ACROSS INDIA ON AN
Despite (or perhaps because of!) the bitterly cold weather, the January meeting attracted the largest gathering of members seen to date including several who have just joined.
The attraction was the return of Antonia Gallop and no one was disappointed by her sparkling presentation.
Her subject this time was a trip to Northern India that she took a few years ago with seventeen others to raise money for the Charity, Stope. This however was very different from the usual package tour. She and her compatriots did the travelling on some well worn Royal Enfield Motorbikes. She explained how the first hurdle, even for experienced motor cyclist was how to master their steeds - as many of the controls were very different to those that they were used to riding in the UK. Sometimes they were the complete reverse. Nevertheless after some brief testing they were off.
Antonia went through the "adventure" of riding through the dusty tracks and the rules that the team had to keep going if one of the machines broke down. The repairs would be carried out by the back up bus that also carried supplies and a doctor as well as providing an area for recuperation for anyone who was suffering from illness (Apparently they all did at one time or another). She told us that the party soon found the necessity of sounding the horn as loud and long as possible and whilst this was used when confronting other traffic they also had to watch out for unexpected speed bumps. These could be very high but were not always obvious when covered by sand and could prove to be a very unwelcome hazard.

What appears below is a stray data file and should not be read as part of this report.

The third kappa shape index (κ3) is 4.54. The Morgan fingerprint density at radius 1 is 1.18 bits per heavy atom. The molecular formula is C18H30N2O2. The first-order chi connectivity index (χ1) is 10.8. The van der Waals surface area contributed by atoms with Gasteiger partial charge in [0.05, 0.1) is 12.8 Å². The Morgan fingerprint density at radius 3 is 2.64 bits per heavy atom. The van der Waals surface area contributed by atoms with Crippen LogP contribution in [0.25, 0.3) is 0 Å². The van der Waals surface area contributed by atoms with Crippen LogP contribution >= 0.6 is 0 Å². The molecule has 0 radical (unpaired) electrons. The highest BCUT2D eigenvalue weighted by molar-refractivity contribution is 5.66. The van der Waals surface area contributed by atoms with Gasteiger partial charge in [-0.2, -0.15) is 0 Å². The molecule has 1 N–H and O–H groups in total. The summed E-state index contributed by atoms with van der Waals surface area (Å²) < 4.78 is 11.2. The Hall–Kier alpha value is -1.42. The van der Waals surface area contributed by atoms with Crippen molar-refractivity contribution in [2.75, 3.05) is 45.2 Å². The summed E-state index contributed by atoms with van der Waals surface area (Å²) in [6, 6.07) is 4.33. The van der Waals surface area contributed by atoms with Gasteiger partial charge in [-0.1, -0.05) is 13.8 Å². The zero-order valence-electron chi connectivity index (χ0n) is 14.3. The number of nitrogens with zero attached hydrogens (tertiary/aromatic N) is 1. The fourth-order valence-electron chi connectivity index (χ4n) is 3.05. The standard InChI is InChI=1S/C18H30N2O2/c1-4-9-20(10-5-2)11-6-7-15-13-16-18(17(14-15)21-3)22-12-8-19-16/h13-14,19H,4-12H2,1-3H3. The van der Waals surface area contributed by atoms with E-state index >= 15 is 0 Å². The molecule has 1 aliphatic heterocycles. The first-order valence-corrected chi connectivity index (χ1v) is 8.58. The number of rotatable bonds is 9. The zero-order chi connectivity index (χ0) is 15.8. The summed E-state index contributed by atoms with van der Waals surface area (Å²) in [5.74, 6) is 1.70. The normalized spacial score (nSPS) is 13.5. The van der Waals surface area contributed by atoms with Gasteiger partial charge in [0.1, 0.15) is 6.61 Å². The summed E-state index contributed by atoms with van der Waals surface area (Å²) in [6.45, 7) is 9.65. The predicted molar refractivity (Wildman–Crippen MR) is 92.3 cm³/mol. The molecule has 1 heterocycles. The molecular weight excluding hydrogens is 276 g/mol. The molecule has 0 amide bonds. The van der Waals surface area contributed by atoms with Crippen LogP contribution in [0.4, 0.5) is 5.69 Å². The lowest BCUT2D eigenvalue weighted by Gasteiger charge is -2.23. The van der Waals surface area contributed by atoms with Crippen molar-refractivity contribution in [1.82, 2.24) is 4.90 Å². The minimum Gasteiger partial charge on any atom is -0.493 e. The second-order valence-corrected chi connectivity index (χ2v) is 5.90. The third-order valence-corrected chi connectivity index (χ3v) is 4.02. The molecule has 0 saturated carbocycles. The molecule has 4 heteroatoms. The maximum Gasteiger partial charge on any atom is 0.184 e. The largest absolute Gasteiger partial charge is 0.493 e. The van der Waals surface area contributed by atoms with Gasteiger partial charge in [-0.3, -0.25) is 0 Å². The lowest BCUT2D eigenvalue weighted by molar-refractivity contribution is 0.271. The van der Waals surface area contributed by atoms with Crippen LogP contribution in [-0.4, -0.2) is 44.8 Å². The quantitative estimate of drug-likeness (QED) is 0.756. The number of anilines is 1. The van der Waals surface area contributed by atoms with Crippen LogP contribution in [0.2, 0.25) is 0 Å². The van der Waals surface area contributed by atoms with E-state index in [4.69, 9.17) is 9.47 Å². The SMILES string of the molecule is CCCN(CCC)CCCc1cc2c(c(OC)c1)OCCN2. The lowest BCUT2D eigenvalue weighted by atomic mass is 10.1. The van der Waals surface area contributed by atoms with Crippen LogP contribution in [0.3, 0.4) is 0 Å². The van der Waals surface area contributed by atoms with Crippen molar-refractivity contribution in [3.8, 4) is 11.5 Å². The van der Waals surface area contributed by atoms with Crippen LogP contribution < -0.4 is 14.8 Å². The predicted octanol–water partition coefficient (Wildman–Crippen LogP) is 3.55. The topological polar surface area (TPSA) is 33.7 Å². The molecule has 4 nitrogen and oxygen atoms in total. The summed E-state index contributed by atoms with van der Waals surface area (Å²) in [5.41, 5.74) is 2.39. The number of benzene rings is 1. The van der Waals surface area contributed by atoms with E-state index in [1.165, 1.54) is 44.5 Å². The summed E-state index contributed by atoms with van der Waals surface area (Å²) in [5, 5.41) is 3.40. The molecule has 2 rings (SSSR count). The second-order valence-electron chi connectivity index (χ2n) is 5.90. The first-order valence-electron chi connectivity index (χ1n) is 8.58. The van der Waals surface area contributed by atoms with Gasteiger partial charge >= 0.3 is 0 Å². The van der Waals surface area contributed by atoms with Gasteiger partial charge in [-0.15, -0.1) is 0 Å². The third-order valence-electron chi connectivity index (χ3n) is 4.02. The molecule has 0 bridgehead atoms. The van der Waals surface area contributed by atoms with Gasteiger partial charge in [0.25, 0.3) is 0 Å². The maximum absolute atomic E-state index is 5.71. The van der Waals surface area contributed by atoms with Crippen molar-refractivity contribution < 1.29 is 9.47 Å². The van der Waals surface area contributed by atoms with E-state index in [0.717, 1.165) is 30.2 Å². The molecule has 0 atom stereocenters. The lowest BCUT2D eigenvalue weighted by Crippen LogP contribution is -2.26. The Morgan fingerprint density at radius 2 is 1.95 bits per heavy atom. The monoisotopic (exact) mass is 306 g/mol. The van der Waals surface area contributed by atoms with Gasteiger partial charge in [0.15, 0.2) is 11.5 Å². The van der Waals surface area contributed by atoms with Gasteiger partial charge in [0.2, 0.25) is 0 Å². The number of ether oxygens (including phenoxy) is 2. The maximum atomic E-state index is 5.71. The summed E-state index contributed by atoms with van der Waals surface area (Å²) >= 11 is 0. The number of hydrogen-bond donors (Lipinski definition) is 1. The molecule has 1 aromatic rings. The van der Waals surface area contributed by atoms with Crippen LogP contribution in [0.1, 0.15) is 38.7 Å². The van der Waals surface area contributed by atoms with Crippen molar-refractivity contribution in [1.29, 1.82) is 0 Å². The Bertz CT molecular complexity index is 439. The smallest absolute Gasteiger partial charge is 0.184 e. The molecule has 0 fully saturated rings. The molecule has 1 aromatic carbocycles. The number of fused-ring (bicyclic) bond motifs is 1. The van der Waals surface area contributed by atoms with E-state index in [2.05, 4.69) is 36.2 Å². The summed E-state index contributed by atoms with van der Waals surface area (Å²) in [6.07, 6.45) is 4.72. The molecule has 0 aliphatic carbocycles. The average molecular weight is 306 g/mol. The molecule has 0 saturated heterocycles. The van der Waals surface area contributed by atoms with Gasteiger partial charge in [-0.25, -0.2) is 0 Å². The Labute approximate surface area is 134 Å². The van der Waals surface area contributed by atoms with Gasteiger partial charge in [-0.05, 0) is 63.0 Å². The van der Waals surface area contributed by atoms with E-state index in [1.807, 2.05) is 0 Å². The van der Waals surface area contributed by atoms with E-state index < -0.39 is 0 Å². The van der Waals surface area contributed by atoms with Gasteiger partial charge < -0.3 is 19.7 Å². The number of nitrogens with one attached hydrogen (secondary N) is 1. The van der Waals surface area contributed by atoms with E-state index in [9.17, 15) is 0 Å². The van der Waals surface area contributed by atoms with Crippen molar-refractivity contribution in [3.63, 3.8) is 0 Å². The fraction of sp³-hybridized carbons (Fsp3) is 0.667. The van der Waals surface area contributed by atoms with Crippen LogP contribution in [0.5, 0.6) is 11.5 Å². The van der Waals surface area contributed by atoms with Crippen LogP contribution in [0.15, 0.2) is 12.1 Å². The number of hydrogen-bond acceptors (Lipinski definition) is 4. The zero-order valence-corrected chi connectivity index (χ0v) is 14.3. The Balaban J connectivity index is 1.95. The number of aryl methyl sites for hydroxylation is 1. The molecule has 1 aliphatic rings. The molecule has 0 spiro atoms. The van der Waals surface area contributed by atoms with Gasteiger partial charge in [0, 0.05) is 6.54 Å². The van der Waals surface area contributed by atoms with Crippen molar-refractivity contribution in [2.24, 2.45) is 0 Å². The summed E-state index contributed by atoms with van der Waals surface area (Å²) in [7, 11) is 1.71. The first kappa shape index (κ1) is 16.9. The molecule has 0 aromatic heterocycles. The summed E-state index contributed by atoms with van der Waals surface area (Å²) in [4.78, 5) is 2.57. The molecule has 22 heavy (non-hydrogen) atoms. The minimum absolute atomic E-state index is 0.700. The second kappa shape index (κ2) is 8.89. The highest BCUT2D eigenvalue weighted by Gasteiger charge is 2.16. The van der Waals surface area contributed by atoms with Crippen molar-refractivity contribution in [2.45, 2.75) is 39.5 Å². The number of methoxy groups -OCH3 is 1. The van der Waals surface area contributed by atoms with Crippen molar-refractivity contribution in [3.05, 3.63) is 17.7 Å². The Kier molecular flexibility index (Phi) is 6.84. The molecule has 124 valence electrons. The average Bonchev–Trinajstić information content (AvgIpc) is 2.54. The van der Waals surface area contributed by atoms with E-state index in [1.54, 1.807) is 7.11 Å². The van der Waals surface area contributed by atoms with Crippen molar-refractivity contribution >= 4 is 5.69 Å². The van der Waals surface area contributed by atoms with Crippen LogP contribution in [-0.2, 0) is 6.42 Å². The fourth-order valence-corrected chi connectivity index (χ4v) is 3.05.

On at least one occasion this resulted in sending her flying off her motorcycle. During the first part of the journey most of the inhabitation comprised rural villages but they did spend one night in an old fort with over 700 rooms - although most were uninhabitable. They also visited the Rats Temple - the home of 300,000 rats but declined the offer of water from the pool that contained waste from the said creatures! Antonia spoke about her various experiences with the lack of "facilities". Amusing in retrospect but, perhaps, less so at the time particularly when she drew the attention of several thousand mosquitos whilst using one of the rare closets that she did find! She advised that as the journey neared its end they found the area more built up.
They eventually reached the India Gate at Delhi and the horrendous traffic in that City. When they had arrived there at the beginning of the trip the windows of the coach picking up had been covered up. They now knew why! Seeing the traffic may well have deterred them from starting off.
They had initially intended raising £3,000 but had, in fact, raised £47,000. So a good cause had been well rewarded by their experience. She concluded by saying that despite certain misadventures, it had been a journey that she would always remember and was glad that she had done it. Whether she would do it again was another matter!